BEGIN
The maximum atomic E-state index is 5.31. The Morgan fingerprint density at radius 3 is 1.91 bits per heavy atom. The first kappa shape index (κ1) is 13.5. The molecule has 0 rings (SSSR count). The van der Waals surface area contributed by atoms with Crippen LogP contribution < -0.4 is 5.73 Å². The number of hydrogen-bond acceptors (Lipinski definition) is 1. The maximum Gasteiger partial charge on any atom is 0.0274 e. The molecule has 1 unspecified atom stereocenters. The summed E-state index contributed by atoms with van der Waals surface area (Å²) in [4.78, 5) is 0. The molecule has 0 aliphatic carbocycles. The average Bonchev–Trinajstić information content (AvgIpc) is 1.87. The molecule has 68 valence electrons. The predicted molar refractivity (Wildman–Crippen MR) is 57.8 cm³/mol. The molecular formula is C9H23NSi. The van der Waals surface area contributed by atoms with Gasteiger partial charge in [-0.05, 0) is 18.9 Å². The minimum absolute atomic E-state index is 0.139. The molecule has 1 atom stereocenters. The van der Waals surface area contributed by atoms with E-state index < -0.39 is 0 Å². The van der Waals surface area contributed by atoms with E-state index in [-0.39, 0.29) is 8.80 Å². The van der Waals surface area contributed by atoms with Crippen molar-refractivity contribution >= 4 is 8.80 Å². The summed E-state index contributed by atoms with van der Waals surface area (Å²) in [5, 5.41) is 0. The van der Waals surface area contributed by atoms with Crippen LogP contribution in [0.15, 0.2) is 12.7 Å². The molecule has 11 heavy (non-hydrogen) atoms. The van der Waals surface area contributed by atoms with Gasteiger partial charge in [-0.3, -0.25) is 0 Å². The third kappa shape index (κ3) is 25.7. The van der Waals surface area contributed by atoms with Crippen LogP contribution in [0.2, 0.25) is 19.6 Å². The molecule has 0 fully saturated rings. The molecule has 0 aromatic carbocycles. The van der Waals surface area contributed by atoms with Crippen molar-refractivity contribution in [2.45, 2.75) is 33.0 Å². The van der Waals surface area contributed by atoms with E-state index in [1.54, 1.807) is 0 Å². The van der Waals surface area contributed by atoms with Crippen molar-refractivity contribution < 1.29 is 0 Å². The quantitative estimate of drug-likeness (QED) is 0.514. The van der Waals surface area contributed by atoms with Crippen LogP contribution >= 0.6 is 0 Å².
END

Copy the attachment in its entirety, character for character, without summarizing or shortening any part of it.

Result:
The maximum atomic E-state index is 5.31. The Morgan fingerprint density at radius 3 is 1.91 bits per heavy atom. The first kappa shape index (κ1) is 13.5. The molecule has 0 rings (SSSR count). The van der Waals surface area contributed by atoms with Crippen LogP contribution < -0.4 is 5.73 Å². The number of hydrogen-bond acceptors (Lipinski definition) is 1. The maximum Gasteiger partial charge on any atom is 0.0274 e. The molecule has 1 unspecified atom stereocenters. The summed E-state index contributed by atoms with van der Waals surface area (Å²) in [4.78, 5) is 0. The molecule has 0 aliphatic carbocycles. The average Bonchev–Trinajstić information content (AvgIpc) is 1.87. The molecule has 68 valence electrons. The predicted molar refractivity (Wildman–Crippen MR) is 57.8 cm³/mol. The molecular formula is C9H23NSi. The van der Waals surface area contributed by atoms with Gasteiger partial charge in [-0.05, 0) is 18.9 Å². The minimum absolute atomic E-state index is 0.139. The molecule has 1 atom stereocenters. The van der Waals surface area contributed by atoms with E-state index < -0.39 is 0 Å². The van der Waals surface area contributed by atoms with E-state index in [-0.39, 0.29) is 8.80 Å². The van der Waals surface area contributed by atoms with Crippen molar-refractivity contribution >= 4 is 8.80 Å². The summed E-state index contributed by atoms with van der Waals surface area (Å²) in [5, 5.41) is 0. The van der Waals surface area contributed by atoms with Crippen LogP contribution in [0.15, 0.2) is 12.7 Å². The molecule has 11 heavy (non-hydrogen) atoms. The van der Waals surface area contributed by atoms with Gasteiger partial charge in [-0.3, -0.25) is 0 Å². The third kappa shape index (κ3) is 25.7. The van der Waals surface area contributed by atoms with Crippen LogP contribution in [0.2, 0.25) is 19.6 Å². The molecule has 0 fully saturated rings. The molecule has 0 aromatic carbocycles. The van der Waals surface area contributed by atoms with Crippen molar-refractivity contribution in [2.45, 2.75) is 33.0 Å². The van der Waals surface area contributed by atoms with E-state index in [1.54, 1.807) is 0 Å². The van der Waals surface area contributed by atoms with Crippen molar-refractivity contribution < 1.29 is 0 Å². The quantitative estimate of drug-likeness (QED) is 0.514. The van der Waals surface area contributed by atoms with Crippen LogP contribution >= 0.6 is 0 Å².